Title: Re: Re: Do I have this right?
Post by: rawraw on August 30, 2013, 04:55:23 AM

Quote from: Fred

You could invest in As and get the same return as investing in Fs.

In its literal meaning, this statement would be counterintuitive.  Perhaps you mean that the returns of As and Fs loans are on the security market line (http://en.wikipedia.org/wiki/Security_market_line), rather than around it?
I'm confused by that statement as well
Sent from my SAMSUNG-SGH-I747 using Tapatalk 2

Title: Re: Do I have this right?
Post by: core on August 30, 2013, 05:37:23 AM
Very interesting thread. I don't understand why a large investor would find it advantageous to lock up notes in a cart only to throw many back a short time later. Does this imply a human analyst in the middle? Why would their model / buy time be slower than Bryce's who said he often gets the first note?

When seconds count, it could definitely have an advantage even with no human intervention.  From an automation standpoint, you can lock up hundreds of notes with one request.  Once they're locked, then the bot can fetch the details for each and decide what to keep.   It's not about processing time per se, but minimizing the number of network requests before you've captured the notes.  Eliminating even one hit results in a substantial time savings because of how long it takes LC to respond.  Multiply that by tonnes of notes and you've got a huge time advantage.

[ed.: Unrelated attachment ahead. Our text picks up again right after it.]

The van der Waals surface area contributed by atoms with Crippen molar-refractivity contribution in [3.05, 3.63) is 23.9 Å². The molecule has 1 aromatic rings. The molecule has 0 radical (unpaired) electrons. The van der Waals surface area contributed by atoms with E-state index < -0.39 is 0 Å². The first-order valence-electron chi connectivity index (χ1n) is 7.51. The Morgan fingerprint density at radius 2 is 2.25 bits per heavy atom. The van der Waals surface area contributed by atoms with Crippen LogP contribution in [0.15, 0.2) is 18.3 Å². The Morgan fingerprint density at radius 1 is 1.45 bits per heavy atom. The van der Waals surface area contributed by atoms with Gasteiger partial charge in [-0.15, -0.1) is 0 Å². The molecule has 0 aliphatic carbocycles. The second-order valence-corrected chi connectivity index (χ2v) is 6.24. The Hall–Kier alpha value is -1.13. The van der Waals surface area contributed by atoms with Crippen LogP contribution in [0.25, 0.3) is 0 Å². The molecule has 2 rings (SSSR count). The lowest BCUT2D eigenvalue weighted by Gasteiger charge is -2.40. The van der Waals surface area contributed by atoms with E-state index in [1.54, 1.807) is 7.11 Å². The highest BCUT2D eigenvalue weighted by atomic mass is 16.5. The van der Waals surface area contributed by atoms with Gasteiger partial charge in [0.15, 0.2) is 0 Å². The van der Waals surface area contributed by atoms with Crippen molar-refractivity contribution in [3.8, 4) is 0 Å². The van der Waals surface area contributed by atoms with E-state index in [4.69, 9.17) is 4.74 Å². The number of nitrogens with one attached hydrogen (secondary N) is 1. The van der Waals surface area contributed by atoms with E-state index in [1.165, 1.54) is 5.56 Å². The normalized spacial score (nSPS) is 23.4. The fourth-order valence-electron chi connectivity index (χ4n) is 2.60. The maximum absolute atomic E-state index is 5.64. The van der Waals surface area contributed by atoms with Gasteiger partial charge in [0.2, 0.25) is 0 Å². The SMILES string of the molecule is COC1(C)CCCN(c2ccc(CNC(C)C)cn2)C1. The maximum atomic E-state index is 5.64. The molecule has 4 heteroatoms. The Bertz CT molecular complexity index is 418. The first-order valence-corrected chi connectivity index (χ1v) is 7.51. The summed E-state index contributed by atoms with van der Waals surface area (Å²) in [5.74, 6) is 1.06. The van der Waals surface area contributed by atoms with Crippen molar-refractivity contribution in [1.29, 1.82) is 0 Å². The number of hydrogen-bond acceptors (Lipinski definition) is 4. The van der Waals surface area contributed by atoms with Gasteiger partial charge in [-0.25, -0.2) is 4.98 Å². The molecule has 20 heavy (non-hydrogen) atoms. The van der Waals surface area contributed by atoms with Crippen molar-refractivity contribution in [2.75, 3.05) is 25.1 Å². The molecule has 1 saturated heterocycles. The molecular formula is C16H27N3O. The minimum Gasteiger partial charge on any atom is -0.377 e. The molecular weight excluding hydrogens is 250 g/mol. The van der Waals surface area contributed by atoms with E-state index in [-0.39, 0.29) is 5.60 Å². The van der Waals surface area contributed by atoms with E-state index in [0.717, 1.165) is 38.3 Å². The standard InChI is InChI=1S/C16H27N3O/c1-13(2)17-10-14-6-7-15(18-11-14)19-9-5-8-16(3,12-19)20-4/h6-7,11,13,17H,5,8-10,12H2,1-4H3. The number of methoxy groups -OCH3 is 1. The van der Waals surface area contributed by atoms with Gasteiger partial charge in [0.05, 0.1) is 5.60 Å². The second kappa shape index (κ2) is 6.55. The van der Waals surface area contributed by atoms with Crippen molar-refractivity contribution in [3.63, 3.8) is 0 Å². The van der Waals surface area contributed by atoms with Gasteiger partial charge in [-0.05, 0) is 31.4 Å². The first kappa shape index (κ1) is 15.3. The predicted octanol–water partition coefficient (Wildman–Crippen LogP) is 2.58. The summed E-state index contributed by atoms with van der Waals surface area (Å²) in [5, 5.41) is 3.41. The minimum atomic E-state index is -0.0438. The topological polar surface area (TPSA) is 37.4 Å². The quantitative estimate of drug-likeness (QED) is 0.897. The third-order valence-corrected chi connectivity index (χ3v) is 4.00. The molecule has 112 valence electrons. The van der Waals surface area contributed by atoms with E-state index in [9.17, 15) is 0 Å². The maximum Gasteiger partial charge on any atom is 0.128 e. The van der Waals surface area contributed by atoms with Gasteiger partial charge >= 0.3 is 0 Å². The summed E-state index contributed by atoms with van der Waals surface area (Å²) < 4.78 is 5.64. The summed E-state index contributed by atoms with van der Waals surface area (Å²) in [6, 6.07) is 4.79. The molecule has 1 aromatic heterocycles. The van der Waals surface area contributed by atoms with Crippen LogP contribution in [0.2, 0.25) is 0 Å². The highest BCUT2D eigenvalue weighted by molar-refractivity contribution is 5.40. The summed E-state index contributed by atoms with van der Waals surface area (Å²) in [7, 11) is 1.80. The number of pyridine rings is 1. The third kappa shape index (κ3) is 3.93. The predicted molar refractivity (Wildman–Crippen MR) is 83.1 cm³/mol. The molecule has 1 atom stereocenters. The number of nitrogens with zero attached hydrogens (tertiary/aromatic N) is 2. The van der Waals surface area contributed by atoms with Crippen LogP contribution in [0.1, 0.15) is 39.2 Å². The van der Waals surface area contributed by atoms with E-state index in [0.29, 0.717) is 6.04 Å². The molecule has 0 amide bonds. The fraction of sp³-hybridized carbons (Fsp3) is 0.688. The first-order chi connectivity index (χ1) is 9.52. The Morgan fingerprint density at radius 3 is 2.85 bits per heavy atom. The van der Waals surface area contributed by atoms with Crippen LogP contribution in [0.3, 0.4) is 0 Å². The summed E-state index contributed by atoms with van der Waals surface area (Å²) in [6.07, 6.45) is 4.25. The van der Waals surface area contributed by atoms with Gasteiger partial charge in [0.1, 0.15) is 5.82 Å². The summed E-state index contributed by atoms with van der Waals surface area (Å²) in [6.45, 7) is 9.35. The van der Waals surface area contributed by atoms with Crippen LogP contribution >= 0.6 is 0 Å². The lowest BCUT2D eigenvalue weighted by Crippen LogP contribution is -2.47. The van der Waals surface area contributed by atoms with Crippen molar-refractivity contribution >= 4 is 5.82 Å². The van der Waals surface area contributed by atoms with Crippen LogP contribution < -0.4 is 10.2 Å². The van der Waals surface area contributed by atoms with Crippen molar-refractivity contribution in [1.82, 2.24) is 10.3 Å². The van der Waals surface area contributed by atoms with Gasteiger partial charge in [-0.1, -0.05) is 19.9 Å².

Title: Re: Do I have this right?
Post by: viking on August 30, 2013, 05:39:58 AM
Even 5 minutes after the scheduled release time, I am seeing enough new loans available.

8/29 8:35PM New loans added to DB = 11
8/29 6:20PM New loans added to DB = 13
8/29 6:05PM New loans added to DB = 58
8/29 3:05PM New loans added to DB = 18
8/29 2:35PM New loans added to DB = 6
8/29 2:20PM New loans added to DB = 17
8/29 2:05PM New loans added to DB = 78
8/29 1:05PM New loans added to DB = 1
8/29 12:05PM New loans added to DB = 1
8/29 10:21AM New loans added to DB = 9
8/29 10:06AM New loans added to DB = 62
8/29 07:51AM New loans added to DB = 1
8/29 06:35AM New loans added to DB = 12
8/29 06:20AM New loans added to DB = 21
8/29 06:05AM New loans added to DB = 61
8/29 05:35AM New loans added to DB = 3
8/29 02:05AM New loans added to DB = 8